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  #21  
Old 07-03-2008, 03:48 PM
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Default Its only my opinion but...

The Bonds are the best in this order:

Connery
Dalton
Graig
Lazenby
Brosnan
Moore
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  #22  
Old 07-03-2008, 09:14 PM
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MissionTrek08 MissionTrek08 is offline
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I think I said this already somewhere else when Bond-as-reboot came up, so I'll keep the repetition short:

I felt Brosnan benefitted strongly with better scripts, more serious stories and characterizations. On the flip side, I think Dalton suffered terribly in the part with very weak scripts. Tim's era in the franchise was its most unfocused, though no fault of his own. With Brosnan, the franchise was steered more in the direction of the better classic Bonds of old, but I think they were too worried about placing his character in the current social climate to make him "relevant" again.

In CR, Bond once again was unapologetically James Bond, and the film emphasized his flaws as a man (and agent) rather than smoothing them over with lots of panache and suave stylings.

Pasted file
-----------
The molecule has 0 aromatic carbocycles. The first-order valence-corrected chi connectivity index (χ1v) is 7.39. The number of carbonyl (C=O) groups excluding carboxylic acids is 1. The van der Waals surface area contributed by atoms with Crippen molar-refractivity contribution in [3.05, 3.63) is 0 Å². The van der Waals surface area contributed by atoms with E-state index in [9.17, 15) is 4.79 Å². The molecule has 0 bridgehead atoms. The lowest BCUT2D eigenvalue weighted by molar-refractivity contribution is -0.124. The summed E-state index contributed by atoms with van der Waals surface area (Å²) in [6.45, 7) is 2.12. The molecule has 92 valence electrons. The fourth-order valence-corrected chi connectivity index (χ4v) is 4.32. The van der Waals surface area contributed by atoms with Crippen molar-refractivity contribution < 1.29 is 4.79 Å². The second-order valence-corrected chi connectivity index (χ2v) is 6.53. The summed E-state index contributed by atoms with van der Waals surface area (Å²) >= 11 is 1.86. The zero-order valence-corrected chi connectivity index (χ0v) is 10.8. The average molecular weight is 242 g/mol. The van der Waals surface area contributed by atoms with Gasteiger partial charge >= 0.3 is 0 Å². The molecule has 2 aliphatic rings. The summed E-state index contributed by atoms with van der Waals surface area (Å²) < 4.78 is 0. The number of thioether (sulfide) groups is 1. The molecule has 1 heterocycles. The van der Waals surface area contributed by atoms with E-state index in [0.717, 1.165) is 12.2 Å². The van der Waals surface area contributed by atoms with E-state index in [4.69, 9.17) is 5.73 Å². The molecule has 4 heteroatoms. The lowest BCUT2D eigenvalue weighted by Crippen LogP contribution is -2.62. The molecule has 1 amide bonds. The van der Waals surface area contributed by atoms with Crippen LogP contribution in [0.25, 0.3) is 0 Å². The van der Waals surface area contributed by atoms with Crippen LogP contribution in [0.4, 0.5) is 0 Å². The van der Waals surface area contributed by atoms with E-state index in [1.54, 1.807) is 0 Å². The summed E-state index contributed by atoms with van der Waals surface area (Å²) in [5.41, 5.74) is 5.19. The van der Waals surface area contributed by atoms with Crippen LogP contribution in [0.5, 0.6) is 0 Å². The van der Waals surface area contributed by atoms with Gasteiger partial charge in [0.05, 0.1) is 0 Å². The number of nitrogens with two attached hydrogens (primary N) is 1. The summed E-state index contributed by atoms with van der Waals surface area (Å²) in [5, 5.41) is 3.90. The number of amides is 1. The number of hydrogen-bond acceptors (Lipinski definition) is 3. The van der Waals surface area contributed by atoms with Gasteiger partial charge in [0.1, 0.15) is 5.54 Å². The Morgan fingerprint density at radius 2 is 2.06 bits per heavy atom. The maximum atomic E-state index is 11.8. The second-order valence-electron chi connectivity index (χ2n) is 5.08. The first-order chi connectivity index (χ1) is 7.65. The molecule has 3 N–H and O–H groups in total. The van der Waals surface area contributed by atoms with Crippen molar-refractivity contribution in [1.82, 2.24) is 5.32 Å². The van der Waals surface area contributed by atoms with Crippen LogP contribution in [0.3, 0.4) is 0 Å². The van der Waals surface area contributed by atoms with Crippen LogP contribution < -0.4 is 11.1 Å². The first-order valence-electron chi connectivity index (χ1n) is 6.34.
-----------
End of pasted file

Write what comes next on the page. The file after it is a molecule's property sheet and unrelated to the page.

"Give me a vodka martini, dry."
'Shaken or stirred, sir?'
"Do I look like I give a damn?"

That said volumes about the new 'old Bond.'
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  #23  
Old 07-04-2008, 02:09 AM
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I find myself saying this alot on here, but yeah Mission, totally agree there! Dalton wasn't all that bad. He was in only two movies if I remember right, but both were weak story-wise. The ingredients just didn't jell with him. Brosnan, IMO, probably made only one decent film, Goldeneye, but he still carried well in the others, he just embodied the role so well. But with the CR and now new Bond film, it's a totally different animal. I like it, but draw no comparison to the other Bond pictures. It may be the same with this new Trek movie, who knows?
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  #24  
Old 07-04-2008, 04:43 PM
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After watching Dalton several times as James Bond, I've grown to get used to him. He is my second favourite 007. I'm so glad I didn't grow up with Roger Moore as James Bond. He was just too light-hearted and it was hard to take him seriously. In addition, not only was he almost sixty when he did his last one, he actually started to look old and had. The girls he got with were young enough to be his daughters.

Brosnan
Dalton
Connery
Moore
Craig
Lazenby
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  #25  
Old 07-11-2008, 08:41 PM